NEW YORK — The Island President – the 2011 Toronto Film Festival Audience Award winner hailed by critics and environmental journalists worldwide, and set to the mesmerizing music of Radiohead – has premiered as an iTunes exclusive.
The Island President is the story of President Mohamed Nasheed, a man confronting a problem greater than any other world leader has ever faced – the literal survival of his country and everyone in it.
The handsome, young leader of the Maldives, a paradise composed of 1,200 tiny islands strewn like jewels atop the Indian Ocean, is captured
during his first year in office in this David and Goliath tale. The film reveals with stunning transparency and intimacy his battle with the climate change that threatens to destroy his nation.
Nasheed’s candid, intelligent, often humorous speeches and asides make for a totally refreshing experience in political activism as he builds a democracy that replaces the decades of oppression and corruption that prevailed before his election.
But as he pointedly notes: “It won’t be any good to have a democracy if we don’t have a country.” The Indian Ocean is rising, and if carbon emissions continue at their present levels or if they climb, the Maldives will definitely disappear.
Filmmaker Jon Shenk (The Lost Boys of Sudan) gives an honest, no-holds-barred portrait of a man leading the charge to save his 3,000-year-old nation — and maybe the rest of us too.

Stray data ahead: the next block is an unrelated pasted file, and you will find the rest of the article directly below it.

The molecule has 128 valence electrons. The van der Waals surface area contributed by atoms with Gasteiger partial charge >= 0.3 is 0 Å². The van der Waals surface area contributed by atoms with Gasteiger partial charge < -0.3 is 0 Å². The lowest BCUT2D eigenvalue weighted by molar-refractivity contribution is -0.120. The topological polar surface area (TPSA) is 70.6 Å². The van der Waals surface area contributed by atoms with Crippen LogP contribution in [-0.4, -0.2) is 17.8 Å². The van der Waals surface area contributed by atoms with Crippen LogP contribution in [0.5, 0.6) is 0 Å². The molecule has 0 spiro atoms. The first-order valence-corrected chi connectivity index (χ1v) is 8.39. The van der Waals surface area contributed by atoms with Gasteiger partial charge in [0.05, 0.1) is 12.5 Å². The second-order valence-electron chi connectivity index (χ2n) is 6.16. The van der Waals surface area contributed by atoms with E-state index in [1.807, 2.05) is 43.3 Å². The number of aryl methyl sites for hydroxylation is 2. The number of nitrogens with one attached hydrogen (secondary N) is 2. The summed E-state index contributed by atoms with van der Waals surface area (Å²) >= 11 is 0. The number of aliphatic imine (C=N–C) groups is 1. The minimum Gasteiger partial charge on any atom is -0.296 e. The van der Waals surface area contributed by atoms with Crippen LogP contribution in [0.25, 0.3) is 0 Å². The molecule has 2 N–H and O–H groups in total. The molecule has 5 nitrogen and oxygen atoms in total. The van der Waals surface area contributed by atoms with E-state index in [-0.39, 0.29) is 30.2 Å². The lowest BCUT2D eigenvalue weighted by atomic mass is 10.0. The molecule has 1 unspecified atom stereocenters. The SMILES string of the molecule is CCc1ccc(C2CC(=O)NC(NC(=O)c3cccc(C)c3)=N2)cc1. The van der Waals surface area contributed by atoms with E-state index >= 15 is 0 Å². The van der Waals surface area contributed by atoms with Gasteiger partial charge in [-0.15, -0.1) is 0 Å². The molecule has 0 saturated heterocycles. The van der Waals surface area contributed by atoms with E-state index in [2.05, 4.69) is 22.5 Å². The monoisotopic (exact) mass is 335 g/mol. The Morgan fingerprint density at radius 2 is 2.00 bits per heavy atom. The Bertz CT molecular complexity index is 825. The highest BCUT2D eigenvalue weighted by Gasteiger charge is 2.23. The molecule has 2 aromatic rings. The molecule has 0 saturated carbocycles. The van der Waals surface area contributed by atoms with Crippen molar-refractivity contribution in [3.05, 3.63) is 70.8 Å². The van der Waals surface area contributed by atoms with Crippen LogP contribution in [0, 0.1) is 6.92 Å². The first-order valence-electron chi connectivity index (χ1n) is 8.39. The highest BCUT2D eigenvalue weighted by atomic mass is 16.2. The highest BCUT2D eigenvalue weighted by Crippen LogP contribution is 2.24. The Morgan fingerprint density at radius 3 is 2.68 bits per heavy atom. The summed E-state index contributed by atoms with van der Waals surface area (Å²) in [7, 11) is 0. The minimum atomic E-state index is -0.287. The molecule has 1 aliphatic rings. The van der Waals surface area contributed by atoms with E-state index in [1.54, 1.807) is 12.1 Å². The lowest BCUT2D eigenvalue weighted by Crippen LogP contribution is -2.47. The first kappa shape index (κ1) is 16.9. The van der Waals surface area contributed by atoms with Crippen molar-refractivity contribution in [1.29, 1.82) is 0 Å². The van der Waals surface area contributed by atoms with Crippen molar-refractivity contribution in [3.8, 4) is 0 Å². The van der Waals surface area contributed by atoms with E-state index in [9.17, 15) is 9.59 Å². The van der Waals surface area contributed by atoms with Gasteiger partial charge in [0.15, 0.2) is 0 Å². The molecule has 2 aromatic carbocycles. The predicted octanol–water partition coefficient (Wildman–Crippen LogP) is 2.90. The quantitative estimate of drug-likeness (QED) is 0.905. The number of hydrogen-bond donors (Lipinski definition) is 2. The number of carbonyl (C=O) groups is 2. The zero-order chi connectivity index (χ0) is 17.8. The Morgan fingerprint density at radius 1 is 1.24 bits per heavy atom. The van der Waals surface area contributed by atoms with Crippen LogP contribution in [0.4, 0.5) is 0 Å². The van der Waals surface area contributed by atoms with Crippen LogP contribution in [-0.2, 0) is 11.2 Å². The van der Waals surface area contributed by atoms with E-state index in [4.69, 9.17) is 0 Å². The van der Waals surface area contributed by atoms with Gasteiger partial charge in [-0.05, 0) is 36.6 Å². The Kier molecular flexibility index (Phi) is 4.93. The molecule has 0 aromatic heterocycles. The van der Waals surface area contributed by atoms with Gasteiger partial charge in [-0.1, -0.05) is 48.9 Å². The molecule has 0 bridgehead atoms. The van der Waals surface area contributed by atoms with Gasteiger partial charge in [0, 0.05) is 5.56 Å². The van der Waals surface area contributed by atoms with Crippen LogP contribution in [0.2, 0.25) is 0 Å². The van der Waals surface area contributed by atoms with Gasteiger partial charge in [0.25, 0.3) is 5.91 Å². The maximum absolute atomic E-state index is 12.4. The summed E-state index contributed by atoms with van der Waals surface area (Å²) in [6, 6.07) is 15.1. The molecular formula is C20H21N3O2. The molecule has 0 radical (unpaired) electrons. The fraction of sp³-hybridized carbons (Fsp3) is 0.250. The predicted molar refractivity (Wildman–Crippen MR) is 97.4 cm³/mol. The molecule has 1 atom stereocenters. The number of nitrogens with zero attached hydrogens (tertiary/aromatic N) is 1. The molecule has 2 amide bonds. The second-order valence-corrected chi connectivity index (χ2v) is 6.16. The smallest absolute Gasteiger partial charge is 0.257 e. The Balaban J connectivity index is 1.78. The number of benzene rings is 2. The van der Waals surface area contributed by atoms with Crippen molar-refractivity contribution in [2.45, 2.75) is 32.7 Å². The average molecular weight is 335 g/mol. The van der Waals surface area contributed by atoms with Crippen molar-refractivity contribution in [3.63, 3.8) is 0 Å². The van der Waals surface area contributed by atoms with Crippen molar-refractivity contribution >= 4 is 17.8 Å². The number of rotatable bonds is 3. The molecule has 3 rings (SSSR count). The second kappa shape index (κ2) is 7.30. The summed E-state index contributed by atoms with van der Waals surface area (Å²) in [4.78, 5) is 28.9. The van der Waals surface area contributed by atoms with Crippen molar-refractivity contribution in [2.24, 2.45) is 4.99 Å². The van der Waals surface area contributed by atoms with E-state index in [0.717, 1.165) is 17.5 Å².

Hailed as a visionary and named an Amnesty International Prisoner of Conscience, Nasheed, the first democratically-elected president of the Maldives, was back in the news in February when he was forced to resign under duress in a coup d’état orchestrated by the military and forces loyal to the former dictator.
Yet despite a warrant out for his arrest, Nasheed continues to fight for democracy at home while continuing his work to improve climate policy internationally. The dramatic turn of events makes the online premiere of The Island President all the more timely.
The 101-minute The Island President, directed by Jon Shenk, was produced by Richard Berge and Bonni Cohen, with Jon Else as executive producer, Pedro Kos, editor and Spencer Adler as co-producer. The film was financed by groups including the Ford Foundation, the American Corporation for Public Broadcasting, the John D. and Catherine T. MacArthur Foundation, the Atlantic Philanthropies and the Sundance Institute.